Always Remember To Marvel

 Recently, I stumbled upon a poem that struck me.  Technically, it isn’t quite a poem, but just a note, jotted beside a sketch in a book of poems my mother gave me, years ago.  Now, the book—Leonard Cohen’s, The Book of Longing—is tattered.  Its pages are dog-eared and inked with my own musings, and the note my mom wrote me on the backside of the front cover has long since faded. 

I haven’t actually looked at the book in a long while, but recently, while digging through old notebooks of mine, through letters and postcards friends had sent me, I found it.  And inside, letters I had written to myself, tucked away in the margins alongside sketches of barely legible poems I had written for people I then loved, and now no longer know.  I scrawled the bones of those poems with the intention of later completing and sharing them, but I never did.  And there they were: my half-thoughts.  My unfinished creations and unfulfilled loves.  Frozen almost, before my eyes, and what a gift it was! To rediscover so palpably that I had loved.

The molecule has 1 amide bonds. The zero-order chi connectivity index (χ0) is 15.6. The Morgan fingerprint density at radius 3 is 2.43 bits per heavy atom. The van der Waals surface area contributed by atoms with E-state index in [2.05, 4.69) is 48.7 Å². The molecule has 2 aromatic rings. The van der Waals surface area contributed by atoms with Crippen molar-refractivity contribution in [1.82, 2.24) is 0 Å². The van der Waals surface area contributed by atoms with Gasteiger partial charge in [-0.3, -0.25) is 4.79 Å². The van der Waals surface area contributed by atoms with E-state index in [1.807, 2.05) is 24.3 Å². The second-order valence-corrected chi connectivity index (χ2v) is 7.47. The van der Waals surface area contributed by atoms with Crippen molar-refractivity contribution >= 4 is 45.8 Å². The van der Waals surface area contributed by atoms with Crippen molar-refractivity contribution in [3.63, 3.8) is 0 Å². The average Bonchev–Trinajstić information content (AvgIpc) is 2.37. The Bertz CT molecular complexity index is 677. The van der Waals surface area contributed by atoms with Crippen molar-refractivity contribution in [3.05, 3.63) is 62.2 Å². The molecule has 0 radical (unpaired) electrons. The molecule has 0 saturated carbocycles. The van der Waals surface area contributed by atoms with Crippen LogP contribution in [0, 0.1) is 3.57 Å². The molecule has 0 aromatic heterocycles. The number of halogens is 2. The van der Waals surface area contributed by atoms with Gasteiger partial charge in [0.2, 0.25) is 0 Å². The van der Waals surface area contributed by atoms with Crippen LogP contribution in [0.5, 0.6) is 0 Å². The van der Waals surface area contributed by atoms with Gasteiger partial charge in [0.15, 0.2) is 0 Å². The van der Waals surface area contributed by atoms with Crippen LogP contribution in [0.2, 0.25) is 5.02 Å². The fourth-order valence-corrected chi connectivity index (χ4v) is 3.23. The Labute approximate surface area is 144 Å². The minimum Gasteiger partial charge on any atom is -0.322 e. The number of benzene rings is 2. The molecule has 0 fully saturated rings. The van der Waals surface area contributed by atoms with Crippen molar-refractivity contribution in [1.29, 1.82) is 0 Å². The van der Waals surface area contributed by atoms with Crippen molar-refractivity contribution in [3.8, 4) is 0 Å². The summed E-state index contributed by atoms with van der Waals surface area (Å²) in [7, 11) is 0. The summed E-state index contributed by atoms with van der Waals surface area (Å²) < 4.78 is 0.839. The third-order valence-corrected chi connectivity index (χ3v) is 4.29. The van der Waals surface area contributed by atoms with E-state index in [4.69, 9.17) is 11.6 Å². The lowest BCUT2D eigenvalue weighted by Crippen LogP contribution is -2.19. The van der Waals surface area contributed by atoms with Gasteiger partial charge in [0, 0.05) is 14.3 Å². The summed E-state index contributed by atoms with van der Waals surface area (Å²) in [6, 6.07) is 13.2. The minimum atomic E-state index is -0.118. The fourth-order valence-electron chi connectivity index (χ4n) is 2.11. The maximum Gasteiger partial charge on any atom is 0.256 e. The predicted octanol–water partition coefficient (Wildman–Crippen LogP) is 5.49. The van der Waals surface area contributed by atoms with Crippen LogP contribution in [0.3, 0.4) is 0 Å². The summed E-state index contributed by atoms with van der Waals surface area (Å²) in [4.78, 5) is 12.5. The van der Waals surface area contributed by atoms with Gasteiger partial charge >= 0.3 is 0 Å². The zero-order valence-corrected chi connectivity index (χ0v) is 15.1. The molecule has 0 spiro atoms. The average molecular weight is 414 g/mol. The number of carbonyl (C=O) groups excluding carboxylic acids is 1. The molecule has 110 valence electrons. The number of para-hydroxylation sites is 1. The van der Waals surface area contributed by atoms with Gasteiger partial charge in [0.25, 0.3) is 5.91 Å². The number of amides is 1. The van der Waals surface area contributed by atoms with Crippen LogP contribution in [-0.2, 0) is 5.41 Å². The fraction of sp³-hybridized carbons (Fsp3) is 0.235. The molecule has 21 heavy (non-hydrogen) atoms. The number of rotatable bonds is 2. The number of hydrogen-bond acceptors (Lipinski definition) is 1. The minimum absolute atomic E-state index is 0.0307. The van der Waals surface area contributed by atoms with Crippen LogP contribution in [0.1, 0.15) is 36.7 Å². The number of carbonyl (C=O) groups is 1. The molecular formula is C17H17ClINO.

I thought, then, after coming to know again these forgotten pieces of myself, of all that I hope to accomplish in this little life of mine.  Suddenly, I was overcome with a strangely gorgeous sense of dejection.  Dejection for the fact of the passage of my own life, and joy at what a life it has been.

Flipping the page I had there been lingering upon, I found this:

“Life is a drug that stops working”

To be honest, it floored me.  I thought again of my goals, only now my wondering was colored by the soft light of this oddly simple truth.  One day, I won’t wake up.  I sat quietly and repeated that to myself, as if it were a mantra.  One day I won’t wake up.  One day, suddenly—poof—no more life.  I wondered then, at my hesitancy, my unbelievable ability to be distracted and to waste time. If tomorrow I won’t be able practice the guitar, or write a poem, or hug my dog, then why do I—why do we each of us—not wake up today mad for these beautiful things?  Why do we not leap fearless from bed in the morning and sprint madly, in the few moments of day that are left to us, toward the self we want to be?  Toward all that which gives us meaning amidst the drivel and business of life?  One day, I’ll be gone to the black walnut tree in my front yard, and the stars will no longer be mine to marvel upon.  So marvel.  Marvel because today, the drug is still working.  Marvel, because today.